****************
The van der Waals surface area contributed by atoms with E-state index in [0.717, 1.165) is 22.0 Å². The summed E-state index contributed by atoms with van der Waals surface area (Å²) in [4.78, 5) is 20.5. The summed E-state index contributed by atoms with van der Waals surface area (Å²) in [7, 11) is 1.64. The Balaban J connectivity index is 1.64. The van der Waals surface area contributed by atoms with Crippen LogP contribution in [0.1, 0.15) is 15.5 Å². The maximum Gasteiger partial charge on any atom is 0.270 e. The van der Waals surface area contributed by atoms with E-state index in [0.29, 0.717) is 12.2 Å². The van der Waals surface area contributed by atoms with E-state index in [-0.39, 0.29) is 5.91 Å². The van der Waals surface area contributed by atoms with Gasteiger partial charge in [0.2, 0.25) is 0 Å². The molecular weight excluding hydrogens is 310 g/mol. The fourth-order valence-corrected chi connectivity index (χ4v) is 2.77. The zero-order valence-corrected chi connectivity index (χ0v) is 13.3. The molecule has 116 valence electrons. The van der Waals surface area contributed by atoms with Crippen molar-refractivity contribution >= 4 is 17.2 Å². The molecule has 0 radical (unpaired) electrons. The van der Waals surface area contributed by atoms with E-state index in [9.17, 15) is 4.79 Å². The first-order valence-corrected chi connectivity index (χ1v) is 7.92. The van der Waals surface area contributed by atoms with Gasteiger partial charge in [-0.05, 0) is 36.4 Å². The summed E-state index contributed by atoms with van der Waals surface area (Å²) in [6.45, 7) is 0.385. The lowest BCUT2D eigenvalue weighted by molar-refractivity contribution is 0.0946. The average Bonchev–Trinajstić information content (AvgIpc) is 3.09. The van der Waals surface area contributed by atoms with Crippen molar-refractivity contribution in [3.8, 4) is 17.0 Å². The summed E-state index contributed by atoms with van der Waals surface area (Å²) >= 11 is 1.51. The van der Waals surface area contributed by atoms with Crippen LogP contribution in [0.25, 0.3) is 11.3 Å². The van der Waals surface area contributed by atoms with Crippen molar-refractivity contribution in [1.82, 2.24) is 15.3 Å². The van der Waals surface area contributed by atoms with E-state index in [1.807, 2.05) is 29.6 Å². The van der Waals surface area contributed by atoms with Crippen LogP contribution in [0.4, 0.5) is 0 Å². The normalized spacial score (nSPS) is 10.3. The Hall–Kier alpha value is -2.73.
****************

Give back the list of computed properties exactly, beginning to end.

The van der Waals surface area contributed by atoms with E-state index in [0.717, 1.165) is 22.0 Å². The summed E-state index contributed by atoms with van der Waals surface area (Å²) in [4.78, 5) is 20.5. The summed E-state index contributed by atoms with van der Waals surface area (Å²) in [7, 11) is 1.64. The Balaban J connectivity index is 1.64. The van der Waals surface area contributed by atoms with Crippen LogP contribution in [0.1, 0.15) is 15.5 Å². The maximum Gasteiger partial charge on any atom is 0.270 e. The van der Waals surface area contributed by atoms with E-state index in [0.29, 0.717) is 12.2 Å². The van der Waals surface area contributed by atoms with E-state index in [-0.39, 0.29) is 5.91 Å². The van der Waals surface area contributed by atoms with Gasteiger partial charge in [0.2, 0.25) is 0 Å². The molecular weight excluding hydrogens is 310 g/mol. The fourth-order valence-corrected chi connectivity index (χ4v) is 2.77. The zero-order valence-corrected chi connectivity index (χ0v) is 13.3. The molecule has 116 valence electrons. The van der Waals surface area contributed by atoms with Crippen molar-refractivity contribution >= 4 is 17.2 Å². The molecule has 0 radical (unpaired) electrons. The van der Waals surface area contributed by atoms with E-state index in [9.17, 15) is 4.79 Å². The first-order valence-corrected chi connectivity index (χ1v) is 7.92. The van der Waals surface area contributed by atoms with Gasteiger partial charge in [-0.05, 0) is 36.4 Å². The summed E-state index contributed by atoms with van der Waals surface area (Å²) in [6.45, 7) is 0.385. The lowest BCUT2D eigenvalue weighted by molar-refractivity contribution is 0.0946. The average Bonchev–Trinajstić information content (AvgIpc) is 3.09. The van der Waals surface area contributed by atoms with Crippen molar-refractivity contribution in [3.8, 4) is 17.0 Å². The summed E-state index contributed by atoms with van der Waals surface area (Å²) >= 11 is 1.51. The van der Waals surface area contributed by atoms with Crippen LogP contribution in [0.25, 0.3) is 11.3 Å². The van der Waals surface area contributed by atoms with Crippen molar-refractivity contribution in [1.82, 2.24) is 15.3 Å². The van der Waals surface area contributed by atoms with E-state index in [1.807, 2.05) is 29.6 Å². The van der Waals surface area contributed by atoms with Crippen LogP contribution in [0.4, 0.5) is 0 Å². The normalized spacial score (nSPS) is 10.3. The Hall–Kier alpha value is -2.73.